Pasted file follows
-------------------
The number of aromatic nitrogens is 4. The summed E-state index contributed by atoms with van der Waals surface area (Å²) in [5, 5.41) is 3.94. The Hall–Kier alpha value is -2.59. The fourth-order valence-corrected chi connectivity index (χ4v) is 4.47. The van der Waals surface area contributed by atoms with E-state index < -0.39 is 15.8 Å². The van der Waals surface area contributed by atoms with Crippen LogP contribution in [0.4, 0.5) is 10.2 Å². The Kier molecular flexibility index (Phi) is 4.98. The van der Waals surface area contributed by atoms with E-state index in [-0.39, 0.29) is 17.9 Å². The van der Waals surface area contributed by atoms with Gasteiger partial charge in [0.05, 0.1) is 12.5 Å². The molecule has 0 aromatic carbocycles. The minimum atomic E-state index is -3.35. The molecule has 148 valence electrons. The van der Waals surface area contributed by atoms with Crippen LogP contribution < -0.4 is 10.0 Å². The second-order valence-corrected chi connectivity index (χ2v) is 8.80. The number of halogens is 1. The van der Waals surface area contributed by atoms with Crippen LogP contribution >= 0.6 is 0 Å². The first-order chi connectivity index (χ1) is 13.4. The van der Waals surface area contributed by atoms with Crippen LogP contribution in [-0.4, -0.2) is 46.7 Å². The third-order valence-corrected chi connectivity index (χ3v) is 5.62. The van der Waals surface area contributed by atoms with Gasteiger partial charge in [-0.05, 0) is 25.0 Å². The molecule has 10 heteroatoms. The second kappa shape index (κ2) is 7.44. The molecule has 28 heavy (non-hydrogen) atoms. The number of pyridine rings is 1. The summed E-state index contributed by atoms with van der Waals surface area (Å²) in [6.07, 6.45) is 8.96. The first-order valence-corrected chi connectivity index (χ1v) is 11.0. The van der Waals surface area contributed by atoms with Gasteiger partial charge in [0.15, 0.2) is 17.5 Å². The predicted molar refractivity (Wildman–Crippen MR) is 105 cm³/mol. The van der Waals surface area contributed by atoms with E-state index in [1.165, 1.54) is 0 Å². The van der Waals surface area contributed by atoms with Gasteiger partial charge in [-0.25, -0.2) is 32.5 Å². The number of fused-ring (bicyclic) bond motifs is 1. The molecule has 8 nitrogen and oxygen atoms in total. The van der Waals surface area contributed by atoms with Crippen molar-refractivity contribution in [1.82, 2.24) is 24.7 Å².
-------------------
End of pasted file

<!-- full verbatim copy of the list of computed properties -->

The number of aromatic nitrogens is 4. The summed E-state index contributed by atoms with van der Waals surface area (Å²) in [5, 5.41) is 3.94. The Hall–Kier alpha value is -2.59. The fourth-order valence-corrected chi connectivity index (χ4v) is 4.47. The van der Waals surface area contributed by atoms with E-state index < -0.39 is 15.8 Å². The van der Waals surface area contributed by atoms with Crippen LogP contribution in [0.4, 0.5) is 10.2 Å². The Kier molecular flexibility index (Phi) is 4.98. The van der Waals surface area contributed by atoms with E-state index in [-0.39, 0.29) is 17.9 Å². The van der Waals surface area contributed by atoms with Gasteiger partial charge in [0.05, 0.1) is 12.5 Å². The molecule has 0 aromatic carbocycles. The minimum atomic E-state index is -3.35. The molecule has 148 valence electrons. The van der Waals surface area contributed by atoms with Crippen LogP contribution < -0.4 is 10.0 Å². The second-order valence-corrected chi connectivity index (χ2v) is 8.80. The number of halogens is 1. The van der Waals surface area contributed by atoms with Crippen LogP contribution >= 0.6 is 0 Å². The first-order chi connectivity index (χ1) is 13.4. The van der Waals surface area contributed by atoms with Crippen LogP contribution in [-0.4, -0.2) is 46.7 Å². The third-order valence-corrected chi connectivity index (χ3v) is 5.62. The van der Waals surface area contributed by atoms with Gasteiger partial charge in [-0.05, 0) is 25.0 Å². The molecule has 10 heteroatoms. The second kappa shape index (κ2) is 7.44. The molecule has 28 heavy (non-hydrogen) atoms. The number of pyridine rings is 1. The summed E-state index contributed by atoms with van der Waals surface area (Å²) in [6.07, 6.45) is 8.96. The first-order valence-corrected chi connectivity index (χ1v) is 11.0. The van der Waals surface area contributed by atoms with Gasteiger partial charge in [0.15, 0.2) is 17.5 Å². The predicted molar refractivity (Wildman–Crippen MR) is 105 cm³/mol. The van der Waals surface area contributed by atoms with E-state index in [1.165, 1.54) is 0 Å². The van der Waals surface area contributed by atoms with Gasteiger partial charge in [-0.25, -0.2) is 32.5 Å². The number of fused-ring (bicyclic) bond motifs is 1. The molecule has 8 nitrogen and oxygen atoms in total. The van der Waals surface area contributed by atoms with Crippen molar-refractivity contribution in [1.82, 2.24) is 24.7 Å².